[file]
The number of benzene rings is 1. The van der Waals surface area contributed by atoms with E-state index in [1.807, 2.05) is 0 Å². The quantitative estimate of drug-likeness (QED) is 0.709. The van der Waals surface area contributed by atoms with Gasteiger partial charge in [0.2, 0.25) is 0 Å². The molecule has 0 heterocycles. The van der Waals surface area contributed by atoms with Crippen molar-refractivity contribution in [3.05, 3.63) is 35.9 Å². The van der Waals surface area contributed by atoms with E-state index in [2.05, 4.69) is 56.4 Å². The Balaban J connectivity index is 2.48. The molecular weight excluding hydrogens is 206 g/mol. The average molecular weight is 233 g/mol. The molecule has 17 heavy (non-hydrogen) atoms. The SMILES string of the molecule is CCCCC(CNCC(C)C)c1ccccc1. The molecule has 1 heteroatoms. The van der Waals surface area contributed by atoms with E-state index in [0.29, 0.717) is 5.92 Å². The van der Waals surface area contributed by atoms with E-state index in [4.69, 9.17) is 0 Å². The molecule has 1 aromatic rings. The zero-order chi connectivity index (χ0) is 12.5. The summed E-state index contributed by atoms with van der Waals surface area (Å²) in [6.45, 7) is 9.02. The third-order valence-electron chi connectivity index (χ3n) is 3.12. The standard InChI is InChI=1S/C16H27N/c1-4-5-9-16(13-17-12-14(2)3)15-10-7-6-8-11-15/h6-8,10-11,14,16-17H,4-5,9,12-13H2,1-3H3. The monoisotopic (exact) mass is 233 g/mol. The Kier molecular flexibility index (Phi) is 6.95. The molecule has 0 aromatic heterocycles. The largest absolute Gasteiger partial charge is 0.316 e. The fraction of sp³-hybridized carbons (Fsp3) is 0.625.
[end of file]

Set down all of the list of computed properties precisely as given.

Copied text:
The number of benzene rings is 1. The van der Waals surface area contributed by atoms with E-state index in [1.807, 2.05) is 0 Å². The quantitative estimate of drug-likeness (QED) is 0.709. The van der Waals surface area contributed by atoms with Gasteiger partial charge in [0.2, 0.25) is 0 Å². The molecule has 0 heterocycles. The van der Waals surface area contributed by atoms with Crippen molar-refractivity contribution in [3.05, 3.63) is 35.9 Å². The van der Waals surface area contributed by atoms with E-state index in [2.05, 4.69) is 56.4 Å². The Balaban J connectivity index is 2.48. The molecular weight excluding hydrogens is 206 g/mol. The average molecular weight is 233 g/mol. The molecule has 17 heavy (non-hydrogen) atoms. The SMILES string of the molecule is CCCCC(CNCC(C)C)c1ccccc1. The molecule has 1 heteroatoms. The van der Waals surface area contributed by atoms with E-state index in [0.29, 0.717) is 5.92 Å². The van der Waals surface area contributed by atoms with E-state index in [4.69, 9.17) is 0 Å². The molecule has 1 aromatic rings. The zero-order chi connectivity index (χ0) is 12.5. The summed E-state index contributed by atoms with van der Waals surface area (Å²) in [6.45, 7) is 9.02. The third-order valence-electron chi connectivity index (χ3n) is 3.12. The standard InChI is InChI=1S/C16H27N/c1-4-5-9-16(13-17-12-14(2)3)15-10-7-6-8-11-15/h6-8,10-11,14,16-17H,4-5,9,12-13H2,1-3H3. The monoisotopic (exact) mass is 233 g/mol. The Kier molecular flexibility index (Phi) is 6.95. The molecule has 0 aromatic heterocycles. The largest absolute Gasteiger partial charge is 0.316 e. The fraction of sp³-hybridized carbons (Fsp3) is 0.625.